In June of last year, UFV men’s basketball coach Barnaby Craddock departed to take the helm of the University of Alberta Golden Bears. Moedt elected to follow him to Edmonton, surprising his parents.
He hoped a change of scenery would sort him out, but when he arrived in September, he found his troubles had made the journey with him.
“Almost immediately after I arrived there, I realized nothing had changed,” he said. “I felt stupid . . . I thought, why would changing my location change anything?”
Depending on the day, Moedt was either determined to stick it out in Edmonton, or he was ready to hop on the next bus home.
One night in October, after taking a kitchen knife to his room and staring at it for a while, he made a spur-of-the-moment decision to buy a Greyhound ticket to Abbotsford. He rode all night, leaving most of his belongings in Edmonton.
Along with his psychological issues, Moedt also started passing out, slumping over unconscious at random. In the end, the physical symptoms may have saved him.
After returning to Abbotsford, he passed out in front of his sisters on two occasions. The first time, he swore them to secrecy. The second time, in early January, they took him to the hospital.
Doctors discovered that Moedt had hemolytic anemia, which affected his red blood cells and triggered the fainting. Their best guess is that it was caused by an adverse reaction to medication from his surgery, and may have also affected his serotonin and dopamine levels.
He started coming in for daily steroid therapy via IV, and the doctors also connected him with a counsellor. Within two weeks, he felt like himself again.
It was only then that he sat down with his family and shared the full extent of his struggles.
“I developed this belief that if I told anyone, things were only going to get worse,” he explained.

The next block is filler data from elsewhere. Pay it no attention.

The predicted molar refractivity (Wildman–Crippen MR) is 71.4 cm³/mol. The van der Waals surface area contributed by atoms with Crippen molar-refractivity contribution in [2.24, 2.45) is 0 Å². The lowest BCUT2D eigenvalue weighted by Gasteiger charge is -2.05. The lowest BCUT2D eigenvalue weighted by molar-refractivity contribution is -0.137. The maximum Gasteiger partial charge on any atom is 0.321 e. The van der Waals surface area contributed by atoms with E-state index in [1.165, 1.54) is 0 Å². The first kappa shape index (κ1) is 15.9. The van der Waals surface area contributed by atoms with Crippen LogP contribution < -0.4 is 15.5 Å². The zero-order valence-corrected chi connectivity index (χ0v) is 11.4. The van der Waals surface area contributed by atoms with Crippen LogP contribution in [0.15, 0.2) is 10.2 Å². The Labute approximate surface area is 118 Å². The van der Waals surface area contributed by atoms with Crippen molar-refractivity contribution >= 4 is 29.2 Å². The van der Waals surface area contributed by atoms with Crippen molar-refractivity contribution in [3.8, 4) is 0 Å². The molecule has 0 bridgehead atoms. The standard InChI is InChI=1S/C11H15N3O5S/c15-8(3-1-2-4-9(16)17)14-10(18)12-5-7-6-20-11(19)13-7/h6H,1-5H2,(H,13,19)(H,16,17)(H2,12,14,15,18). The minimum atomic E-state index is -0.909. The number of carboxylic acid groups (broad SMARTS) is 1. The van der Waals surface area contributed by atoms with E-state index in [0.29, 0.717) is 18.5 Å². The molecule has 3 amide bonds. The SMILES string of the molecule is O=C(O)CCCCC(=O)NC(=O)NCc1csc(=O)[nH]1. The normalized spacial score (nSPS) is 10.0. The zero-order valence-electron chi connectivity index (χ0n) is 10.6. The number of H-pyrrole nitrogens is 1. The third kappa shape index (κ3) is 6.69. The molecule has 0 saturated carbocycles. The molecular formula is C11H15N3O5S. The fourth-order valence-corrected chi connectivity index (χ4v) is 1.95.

“It’s something that really snowballed on me. Initially, if I would have come forward and said I don’t feel I have control of these elements in my life, it’s probably not the hugest deal. But by the end of it, I had lies on top of lies on top of lies, and I might have had legitimate concern (as to) how can I tell people?”
For Denise Moedt, hearing that her son had contemplated suicide was a shock, because she and Jasper have a close relationship.
“We knew he was going through a rough time, but we didn’t know it was that severe,” she said. “It was really, really scary. You read about that kind of thing in the newspaper all the time, and it’s always somebody else’s child.”
* * *
The stigma surrounding mental illness kept Moedt from sharing his struggle for the longest time. Now, he’s attacking it.
He’s serving as a university ambassador for the Canadian Mental Health Association’s Healthy Minds/Healthy Campuses project, and he’s speaking at a conference at the district education centre in Surrey in April as part of an initiative called Speak Up. He’s also investigated what it would take to start a peer support group at UFV, for people who can’t get over the stigma of talking to a counsellor.
“If I can’t share this, we’re never going to go anywhere with the whole stigma surrounding mental illness,” said Moedt, who is back at UFV and will play for the Cascades again in the fall.
“If one person from UFV or Abbotsford or B.C. comes forward, talks to a family member and says, ‘I think there’s something wrong here,’ it’s worth it.”